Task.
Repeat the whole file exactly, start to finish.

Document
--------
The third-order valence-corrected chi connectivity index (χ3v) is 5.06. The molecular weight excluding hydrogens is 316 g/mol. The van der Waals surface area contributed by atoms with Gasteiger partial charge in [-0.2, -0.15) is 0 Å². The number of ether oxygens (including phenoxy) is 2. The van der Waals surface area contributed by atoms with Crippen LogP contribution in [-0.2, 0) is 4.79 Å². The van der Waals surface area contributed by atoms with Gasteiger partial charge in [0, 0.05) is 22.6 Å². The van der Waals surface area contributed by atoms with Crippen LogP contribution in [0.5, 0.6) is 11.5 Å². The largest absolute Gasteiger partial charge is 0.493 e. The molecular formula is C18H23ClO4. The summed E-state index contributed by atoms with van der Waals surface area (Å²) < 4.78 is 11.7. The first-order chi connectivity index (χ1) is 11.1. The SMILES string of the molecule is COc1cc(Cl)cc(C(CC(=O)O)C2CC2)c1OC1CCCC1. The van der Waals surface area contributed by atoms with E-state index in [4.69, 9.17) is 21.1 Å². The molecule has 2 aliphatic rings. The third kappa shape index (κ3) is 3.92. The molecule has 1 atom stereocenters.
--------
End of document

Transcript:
The third-order valence-corrected chi connectivity index (χ3v) is 5.06. The molecular weight excluding hydrogens is 316 g/mol. The van der Waals surface area contributed by atoms with Gasteiger partial charge in [-0.2, -0.15) is 0 Å². The number of ether oxygens (including phenoxy) is 2. The van der Waals surface area contributed by atoms with Crippen LogP contribution in [-0.2, 0) is 4.79 Å². The van der Waals surface area contributed by atoms with Gasteiger partial charge in [0, 0.05) is 22.6 Å². The van der Waals surface area contributed by atoms with Crippen LogP contribution in [0.5, 0.6) is 11.5 Å². The largest absolute Gasteiger partial charge is 0.493 e. The molecular formula is C18H23ClO4. The summed E-state index contributed by atoms with van der Waals surface area (Å²) < 4.78 is 11.7. The first-order chi connectivity index (χ1) is 11.1. The SMILES string of the molecule is COc1cc(Cl)cc(C(CC(=O)O)C2CC2)c1OC1CCCC1. The van der Waals surface area contributed by atoms with E-state index in [4.69, 9.17) is 21.1 Å². The molecule has 2 aliphatic rings. The third kappa shape index (κ3) is 3.92. The molecule has 1 atom stereocenters.